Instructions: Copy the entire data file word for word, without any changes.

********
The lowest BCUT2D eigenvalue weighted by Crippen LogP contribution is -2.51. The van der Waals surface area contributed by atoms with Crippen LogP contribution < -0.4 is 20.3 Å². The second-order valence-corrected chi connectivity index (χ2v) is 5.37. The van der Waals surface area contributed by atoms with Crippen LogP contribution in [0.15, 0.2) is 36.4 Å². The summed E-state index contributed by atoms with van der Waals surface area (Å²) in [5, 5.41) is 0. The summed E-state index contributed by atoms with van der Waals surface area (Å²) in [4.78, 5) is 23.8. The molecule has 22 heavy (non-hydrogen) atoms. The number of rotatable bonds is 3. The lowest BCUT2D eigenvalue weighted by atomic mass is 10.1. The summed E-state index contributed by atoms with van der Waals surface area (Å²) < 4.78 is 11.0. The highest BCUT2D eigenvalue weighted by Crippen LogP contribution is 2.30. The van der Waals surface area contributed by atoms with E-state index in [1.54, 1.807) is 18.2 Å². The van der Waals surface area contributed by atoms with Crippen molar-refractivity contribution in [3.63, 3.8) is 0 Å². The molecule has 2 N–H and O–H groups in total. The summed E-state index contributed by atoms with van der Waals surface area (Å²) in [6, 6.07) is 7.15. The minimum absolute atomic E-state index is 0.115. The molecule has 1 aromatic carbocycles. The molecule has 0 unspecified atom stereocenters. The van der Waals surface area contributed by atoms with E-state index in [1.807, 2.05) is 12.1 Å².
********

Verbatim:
The lowest BCUT2D eigenvalue weighted by Crippen LogP contribution is -2.51. The van der Waals surface area contributed by atoms with Crippen LogP contribution < -0.4 is 20.3 Å². The second-order valence-corrected chi connectivity index (χ2v) is 5.37. The van der Waals surface area contributed by atoms with Crippen LogP contribution in [0.15, 0.2) is 36.4 Å². The summed E-state index contributed by atoms with van der Waals surface area (Å²) in [5, 5.41) is 0. The summed E-state index contributed by atoms with van der Waals surface area (Å²) in [4.78, 5) is 23.8. The molecule has 22 heavy (non-hydrogen) atoms. The number of rotatable bonds is 3. The lowest BCUT2D eigenvalue weighted by atomic mass is 10.1. The summed E-state index contributed by atoms with van der Waals surface area (Å²) < 4.78 is 11.0. The highest BCUT2D eigenvalue weighted by Crippen LogP contribution is 2.30. The van der Waals surface area contributed by atoms with E-state index in [1.54, 1.807) is 18.2 Å². The van der Waals surface area contributed by atoms with Crippen molar-refractivity contribution in [3.63, 3.8) is 0 Å². The molecule has 2 N–H and O–H groups in total. The summed E-state index contributed by atoms with van der Waals surface area (Å²) in [6, 6.07) is 7.15. The minimum absolute atomic E-state index is 0.115. The molecule has 1 aromatic carbocycles. The molecule has 0 unspecified atom stereocenters. The van der Waals surface area contributed by atoms with E-state index in [1.807, 2.05) is 12.1 Å².